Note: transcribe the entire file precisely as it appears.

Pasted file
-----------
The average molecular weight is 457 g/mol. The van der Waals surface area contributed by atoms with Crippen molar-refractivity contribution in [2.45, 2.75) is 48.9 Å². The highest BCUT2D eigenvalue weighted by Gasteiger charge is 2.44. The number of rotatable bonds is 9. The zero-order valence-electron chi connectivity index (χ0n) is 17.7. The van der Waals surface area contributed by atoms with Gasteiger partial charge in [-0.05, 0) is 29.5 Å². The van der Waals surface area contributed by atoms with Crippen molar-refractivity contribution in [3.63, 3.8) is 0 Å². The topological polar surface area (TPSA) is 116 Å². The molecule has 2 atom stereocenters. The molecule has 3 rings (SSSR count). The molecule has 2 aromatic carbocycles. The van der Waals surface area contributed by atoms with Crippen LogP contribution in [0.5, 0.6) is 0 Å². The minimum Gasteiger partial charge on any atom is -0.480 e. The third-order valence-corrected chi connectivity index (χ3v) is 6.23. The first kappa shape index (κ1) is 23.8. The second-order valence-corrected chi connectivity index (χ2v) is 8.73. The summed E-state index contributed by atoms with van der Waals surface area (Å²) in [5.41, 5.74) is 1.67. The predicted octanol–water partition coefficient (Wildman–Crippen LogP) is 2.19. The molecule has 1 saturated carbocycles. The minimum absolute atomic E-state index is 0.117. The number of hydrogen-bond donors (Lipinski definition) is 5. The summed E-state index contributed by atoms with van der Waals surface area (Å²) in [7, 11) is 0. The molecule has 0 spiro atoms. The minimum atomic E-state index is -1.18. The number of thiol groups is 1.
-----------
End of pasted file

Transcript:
The average molecular weight is 457 g/mol. The van der Waals surface area contributed by atoms with Crippen molar-refractivity contribution in [2.45, 2.75) is 48.9 Å². The highest BCUT2D eigenvalue weighted by Gasteiger charge is 2.44. The number of rotatable bonds is 9. The zero-order valence-electron chi connectivity index (χ0n) is 17.7. The van der Waals surface area contributed by atoms with Gasteiger partial charge in [-0.05, 0) is 29.5 Å². The van der Waals surface area contributed by atoms with Crippen molar-refractivity contribution in [3.63, 3.8) is 0 Å². The topological polar surface area (TPSA) is 116 Å². The molecule has 2 atom stereocenters. The molecule has 3 rings (SSSR count). The molecule has 2 aromatic carbocycles. The van der Waals surface area contributed by atoms with Crippen LogP contribution in [0.5, 0.6) is 0 Å². The minimum Gasteiger partial charge on any atom is -0.480 e. The third-order valence-corrected chi connectivity index (χ3v) is 6.23. The first kappa shape index (κ1) is 23.8. The second-order valence-corrected chi connectivity index (χ2v) is 8.73. The summed E-state index contributed by atoms with van der Waals surface area (Å²) in [5.41, 5.74) is 1.67. The predicted octanol–water partition coefficient (Wildman–Crippen LogP) is 2.19. The molecule has 1 saturated carbocycles. The minimum absolute atomic E-state index is 0.117. The number of hydrogen-bond donors (Lipinski definition) is 5. The summed E-state index contributed by atoms with van der Waals surface area (Å²) in [7, 11) is 0. The molecule has 0 spiro atoms. The minimum atomic E-state index is -1.18. The number of thiol groups is 1.